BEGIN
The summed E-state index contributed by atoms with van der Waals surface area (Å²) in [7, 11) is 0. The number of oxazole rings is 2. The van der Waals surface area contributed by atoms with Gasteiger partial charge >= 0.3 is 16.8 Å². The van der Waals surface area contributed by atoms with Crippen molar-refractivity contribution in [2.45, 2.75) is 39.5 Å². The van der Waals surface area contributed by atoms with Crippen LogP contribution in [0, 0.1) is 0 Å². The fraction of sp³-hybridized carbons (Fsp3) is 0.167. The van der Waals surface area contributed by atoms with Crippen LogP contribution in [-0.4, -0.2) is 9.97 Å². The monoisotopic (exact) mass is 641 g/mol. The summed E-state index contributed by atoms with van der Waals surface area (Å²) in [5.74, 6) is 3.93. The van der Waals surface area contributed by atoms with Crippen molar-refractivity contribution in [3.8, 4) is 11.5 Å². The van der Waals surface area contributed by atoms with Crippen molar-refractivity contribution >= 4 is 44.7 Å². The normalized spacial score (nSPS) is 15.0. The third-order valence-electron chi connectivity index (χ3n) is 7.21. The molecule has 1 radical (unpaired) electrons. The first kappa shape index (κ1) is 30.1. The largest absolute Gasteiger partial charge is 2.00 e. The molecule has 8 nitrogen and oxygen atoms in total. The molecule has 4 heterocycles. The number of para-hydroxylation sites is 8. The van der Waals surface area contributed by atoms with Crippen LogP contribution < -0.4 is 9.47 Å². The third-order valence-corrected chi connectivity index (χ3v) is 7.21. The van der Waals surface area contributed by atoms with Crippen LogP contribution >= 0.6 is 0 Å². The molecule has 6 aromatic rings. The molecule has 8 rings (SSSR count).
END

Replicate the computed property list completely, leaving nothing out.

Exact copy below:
The summed E-state index contributed by atoms with van der Waals surface area (Å²) in [7, 11) is 0. The number of oxazole rings is 2. The van der Waals surface area contributed by atoms with Gasteiger partial charge >= 0.3 is 16.8 Å². The van der Waals surface area contributed by atoms with Crippen molar-refractivity contribution in [2.45, 2.75) is 39.5 Å². The van der Waals surface area contributed by atoms with Crippen LogP contribution in [0, 0.1) is 0 Å². The fraction of sp³-hybridized carbons (Fsp3) is 0.167. The van der Waals surface area contributed by atoms with Crippen LogP contribution in [-0.4, -0.2) is 9.97 Å². The monoisotopic (exact) mass is 641 g/mol. The summed E-state index contributed by atoms with van der Waals surface area (Å²) in [5.74, 6) is 3.93. The van der Waals surface area contributed by atoms with Crippen molar-refractivity contribution in [3.8, 4) is 11.5 Å². The van der Waals surface area contributed by atoms with Crippen molar-refractivity contribution >= 4 is 44.7 Å². The normalized spacial score (nSPS) is 15.0. The third-order valence-electron chi connectivity index (χ3n) is 7.21. The molecule has 1 radical (unpaired) electrons. The first kappa shape index (κ1) is 30.1. The largest absolute Gasteiger partial charge is 2.00 e. The molecule has 8 nitrogen and oxygen atoms in total. The molecule has 4 heterocycles. The number of para-hydroxylation sites is 8. The van der Waals surface area contributed by atoms with Crippen LogP contribution < -0.4 is 9.47 Å². The third-order valence-corrected chi connectivity index (χ3v) is 7.21. The van der Waals surface area contributed by atoms with Crippen LogP contribution >= 0.6 is 0 Å². The molecule has 6 aromatic rings. The molecule has 8 rings (SSSR count).